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    Four things to watch in Senate Obamacare replacement

    Senate Republicans presented their bill to repeal and replace the Affordable Care Act (ACA)—called the Better Care Reconciliation Act (BCRA) of 2017, on June 22. The bill includes revisions to the House’s bill—called the American Health Care Act, which narrowly passed 217 to 213 on May 4.

    SayanSayan

    Here are four things MCOs should know, according to healthcare analysts:

     

    1. 1. Differences among the two bills. While the House bill links tax credits to age, the Senate bill would tie subsidy amounts to income that would stop at 350% of the federal poverty level (FPL). In comparison, the ACA stops these at 400% of the FPL, explains Eugene Sayan, founder, chairman, and CEO of Softheon, a cloud-based health insurance exchange integration and remediation platform.

    However, both versions of the bill would effectively eliminate the individual mandate introduced by the ACA. “They differ in that the House version allows insurers to impose up to a 30% surcharge penalty on those who allow their previous coverage to lapse, to encourage continuous coverage,” Sayan says. “The Senate’s version details no penalty for those who allow their coverage to lapse before shopping for another plan.”

    Sally C. Pipes, president, CEO, and Thomas W. Smith Fellow in Health Care Policy, Pacific Research Institute, whose mission is to promote a healthcare system that provides affordable, accessible, quality care for all Americans, points out that the Senate bill retains Obamacare's essential health benefits mandates, which require all insurance policies to cover 10 specific services whether consumers want them or not. The only way they can be removed is if a state applies to HHS and receives a waiver. However, the bill repeals Obamacare's individual and employer mandates. A new tweak to the BCRA adds that anyone who goes without continuous coverage for 63 days would have to wait for six months to enroll in new coverage.

    As far as coverage for pre-existing conditions, the House bill prevents the denial of coverage due to pre-existing conditions, but does allow insurers to charge extra for individuals with a pre-existing condition. “The Senate version does not include this penalty, but insurers can offer plans that provide less coverage and/or have higher deductibles than allowed under the ACA,” Sayan says. “It would also allow states to adopt waivers from a select number of consumer protections and would allow states to ease and scale back the conditions they require insurers to cover.”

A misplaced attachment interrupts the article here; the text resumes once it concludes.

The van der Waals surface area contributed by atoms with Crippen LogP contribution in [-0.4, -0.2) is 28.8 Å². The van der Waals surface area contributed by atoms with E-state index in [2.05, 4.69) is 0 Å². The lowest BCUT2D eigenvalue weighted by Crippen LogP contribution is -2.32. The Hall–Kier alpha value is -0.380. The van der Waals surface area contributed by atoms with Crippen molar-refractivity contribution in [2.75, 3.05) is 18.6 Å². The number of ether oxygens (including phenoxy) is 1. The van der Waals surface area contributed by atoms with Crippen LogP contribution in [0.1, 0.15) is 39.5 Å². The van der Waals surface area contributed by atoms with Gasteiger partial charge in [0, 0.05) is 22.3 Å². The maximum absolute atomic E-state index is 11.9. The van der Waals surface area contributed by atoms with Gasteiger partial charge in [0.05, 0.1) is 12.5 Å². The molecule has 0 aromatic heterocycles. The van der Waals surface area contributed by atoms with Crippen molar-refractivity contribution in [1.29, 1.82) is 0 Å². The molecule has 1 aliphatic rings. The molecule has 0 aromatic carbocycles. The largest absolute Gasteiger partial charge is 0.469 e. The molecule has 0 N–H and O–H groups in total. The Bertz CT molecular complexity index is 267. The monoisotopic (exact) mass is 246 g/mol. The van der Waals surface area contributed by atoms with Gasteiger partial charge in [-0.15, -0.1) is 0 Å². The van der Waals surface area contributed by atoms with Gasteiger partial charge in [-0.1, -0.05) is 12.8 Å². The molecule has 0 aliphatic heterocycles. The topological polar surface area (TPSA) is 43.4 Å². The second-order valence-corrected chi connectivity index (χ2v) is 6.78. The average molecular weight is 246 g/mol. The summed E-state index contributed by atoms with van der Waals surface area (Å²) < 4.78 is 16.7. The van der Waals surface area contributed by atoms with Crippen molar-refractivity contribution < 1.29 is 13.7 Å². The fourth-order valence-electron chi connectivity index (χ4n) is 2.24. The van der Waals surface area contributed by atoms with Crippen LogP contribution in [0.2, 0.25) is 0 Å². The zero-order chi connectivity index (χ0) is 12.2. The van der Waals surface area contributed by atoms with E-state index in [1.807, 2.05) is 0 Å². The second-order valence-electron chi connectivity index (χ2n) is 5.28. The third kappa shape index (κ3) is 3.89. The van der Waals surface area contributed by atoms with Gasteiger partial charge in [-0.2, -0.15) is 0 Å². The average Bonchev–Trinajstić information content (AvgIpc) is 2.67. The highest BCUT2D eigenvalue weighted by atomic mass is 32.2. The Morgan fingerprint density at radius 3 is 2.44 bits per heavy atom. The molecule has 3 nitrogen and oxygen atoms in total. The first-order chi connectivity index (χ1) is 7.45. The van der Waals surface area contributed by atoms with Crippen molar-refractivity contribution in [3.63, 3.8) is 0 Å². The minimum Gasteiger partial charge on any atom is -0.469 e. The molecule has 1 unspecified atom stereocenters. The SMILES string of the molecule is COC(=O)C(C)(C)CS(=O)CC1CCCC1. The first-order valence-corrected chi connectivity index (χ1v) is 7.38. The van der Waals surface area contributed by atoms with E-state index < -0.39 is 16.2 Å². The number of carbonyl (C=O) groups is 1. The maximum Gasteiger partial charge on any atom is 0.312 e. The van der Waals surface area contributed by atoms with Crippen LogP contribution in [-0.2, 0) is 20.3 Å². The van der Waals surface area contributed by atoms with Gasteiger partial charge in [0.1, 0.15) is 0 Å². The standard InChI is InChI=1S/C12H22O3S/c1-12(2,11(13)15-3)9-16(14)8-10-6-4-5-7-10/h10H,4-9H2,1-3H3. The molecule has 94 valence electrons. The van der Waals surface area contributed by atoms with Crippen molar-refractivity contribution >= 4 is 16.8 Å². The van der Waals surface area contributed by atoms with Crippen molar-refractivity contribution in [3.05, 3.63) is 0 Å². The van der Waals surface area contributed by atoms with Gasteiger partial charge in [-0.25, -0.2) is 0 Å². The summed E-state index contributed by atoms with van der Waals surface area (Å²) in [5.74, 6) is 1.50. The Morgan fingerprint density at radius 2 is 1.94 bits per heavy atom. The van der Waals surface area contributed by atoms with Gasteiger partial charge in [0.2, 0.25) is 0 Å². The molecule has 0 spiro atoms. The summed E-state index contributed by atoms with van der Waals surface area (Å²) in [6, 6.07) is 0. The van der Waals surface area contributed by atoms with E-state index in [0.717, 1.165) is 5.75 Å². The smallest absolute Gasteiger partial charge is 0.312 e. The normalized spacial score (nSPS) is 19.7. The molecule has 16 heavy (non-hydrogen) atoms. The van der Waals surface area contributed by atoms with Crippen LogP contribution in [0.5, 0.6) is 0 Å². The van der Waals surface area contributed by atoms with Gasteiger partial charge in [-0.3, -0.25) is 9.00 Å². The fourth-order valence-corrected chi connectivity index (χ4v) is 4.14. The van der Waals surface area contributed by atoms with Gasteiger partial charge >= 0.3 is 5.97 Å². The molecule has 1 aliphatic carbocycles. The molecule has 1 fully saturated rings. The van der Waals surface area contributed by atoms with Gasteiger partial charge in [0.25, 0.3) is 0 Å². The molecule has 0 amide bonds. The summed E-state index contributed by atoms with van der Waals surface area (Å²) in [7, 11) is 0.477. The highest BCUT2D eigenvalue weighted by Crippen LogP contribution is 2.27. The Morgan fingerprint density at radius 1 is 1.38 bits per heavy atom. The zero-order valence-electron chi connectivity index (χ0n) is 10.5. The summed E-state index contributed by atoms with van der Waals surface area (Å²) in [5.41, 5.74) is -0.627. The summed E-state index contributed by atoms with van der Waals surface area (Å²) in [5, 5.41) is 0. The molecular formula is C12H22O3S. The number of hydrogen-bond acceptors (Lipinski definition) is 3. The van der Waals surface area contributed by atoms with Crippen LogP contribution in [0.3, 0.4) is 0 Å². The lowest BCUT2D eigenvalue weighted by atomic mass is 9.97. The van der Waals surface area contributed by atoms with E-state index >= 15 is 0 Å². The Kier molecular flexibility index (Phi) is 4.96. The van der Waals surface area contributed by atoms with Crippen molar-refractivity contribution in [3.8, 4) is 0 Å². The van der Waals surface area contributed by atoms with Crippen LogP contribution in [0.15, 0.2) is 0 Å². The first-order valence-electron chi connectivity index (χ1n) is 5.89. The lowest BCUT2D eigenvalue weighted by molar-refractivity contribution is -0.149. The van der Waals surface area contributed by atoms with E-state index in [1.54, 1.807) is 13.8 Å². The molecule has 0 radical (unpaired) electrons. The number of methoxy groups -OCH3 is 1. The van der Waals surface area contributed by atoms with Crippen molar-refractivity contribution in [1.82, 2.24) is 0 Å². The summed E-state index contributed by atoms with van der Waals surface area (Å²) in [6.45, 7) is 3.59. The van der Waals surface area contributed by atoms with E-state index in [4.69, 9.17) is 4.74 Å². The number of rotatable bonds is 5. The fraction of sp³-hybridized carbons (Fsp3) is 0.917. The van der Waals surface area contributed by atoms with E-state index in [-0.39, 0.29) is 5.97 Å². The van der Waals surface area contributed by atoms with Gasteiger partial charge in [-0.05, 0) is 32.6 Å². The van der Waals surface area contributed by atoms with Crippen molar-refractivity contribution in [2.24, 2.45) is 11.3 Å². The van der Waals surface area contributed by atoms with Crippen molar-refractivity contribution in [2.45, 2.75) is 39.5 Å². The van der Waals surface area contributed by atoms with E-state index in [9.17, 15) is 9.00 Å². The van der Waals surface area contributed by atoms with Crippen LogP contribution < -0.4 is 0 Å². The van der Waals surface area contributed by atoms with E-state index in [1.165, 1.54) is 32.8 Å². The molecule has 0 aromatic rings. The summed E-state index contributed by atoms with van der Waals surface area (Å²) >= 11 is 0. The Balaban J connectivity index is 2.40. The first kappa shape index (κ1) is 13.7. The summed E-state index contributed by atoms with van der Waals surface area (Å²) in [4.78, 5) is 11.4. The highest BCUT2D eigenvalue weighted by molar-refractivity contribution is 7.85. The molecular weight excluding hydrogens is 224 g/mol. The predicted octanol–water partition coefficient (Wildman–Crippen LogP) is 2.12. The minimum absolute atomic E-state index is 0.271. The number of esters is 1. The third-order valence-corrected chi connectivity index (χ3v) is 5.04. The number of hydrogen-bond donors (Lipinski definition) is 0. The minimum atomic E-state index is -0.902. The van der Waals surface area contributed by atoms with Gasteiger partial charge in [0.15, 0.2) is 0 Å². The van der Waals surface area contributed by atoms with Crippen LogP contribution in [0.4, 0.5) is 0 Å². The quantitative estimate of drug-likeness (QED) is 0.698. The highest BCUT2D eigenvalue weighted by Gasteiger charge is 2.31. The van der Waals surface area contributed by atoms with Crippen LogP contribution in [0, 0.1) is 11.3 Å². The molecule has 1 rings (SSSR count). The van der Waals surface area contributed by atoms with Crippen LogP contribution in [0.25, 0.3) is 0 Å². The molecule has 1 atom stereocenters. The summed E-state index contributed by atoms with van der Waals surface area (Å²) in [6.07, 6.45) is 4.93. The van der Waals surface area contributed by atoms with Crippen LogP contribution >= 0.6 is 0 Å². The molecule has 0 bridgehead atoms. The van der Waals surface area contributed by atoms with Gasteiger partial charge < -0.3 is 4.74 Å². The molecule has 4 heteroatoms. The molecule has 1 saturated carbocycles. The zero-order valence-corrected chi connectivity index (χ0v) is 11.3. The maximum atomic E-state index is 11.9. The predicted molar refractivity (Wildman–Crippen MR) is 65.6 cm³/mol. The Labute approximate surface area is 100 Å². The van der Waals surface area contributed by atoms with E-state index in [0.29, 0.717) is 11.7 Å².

Furthermore, similar to the House bill, the Senate’s health plan caps Medicaid spending at the individual level, but with a lower growth rate, which is expected to deliver deeper cuts beginning in 2025. The Senate version also phases out coverage for Medicaid expansion over a period of four years (2020 to 2024), in comparison to 2020 as the House bill mandates.

    In addition, the Senate bill makes no substantive changes to Medicare. It would repeal the 3.8% tax on investment income for high earners retroactive to 2017, Pipes says. It would also repeal the 0.9% surtax on earned income in 2023.

    1. Effects on healthcare costs. Sayan believes that the Senate’s bill could result in lower healthcare costs, in comparison to the House’s version. This is because states could have greater reign over determining what a qualified health plan is. “This would likely create a situation where a greater number of low premium, high deductible plans are created,” he says. “These types of low premium plans could attract a greater number of young, healthy individuals, which would in turn improve the risk pool.”

    But Pipes by preserving so much of Obamacare, the BCRA would not reduce healthcare costs nearly as much as a truly free-market, patient-centered bill would. “Certain aspects of the bill are likely to make insurance more affordable, such as relaxing Obamacare's age-rating restrictions and its requirements that insurers cover a certain, relatively high percentage of medical costs,” she says. “But retaining essential health benefits mandates and the lack of a continuous coverage requirement are likely to make insurance just as expensive, if not more.”

    Next: Two more things to watch

     

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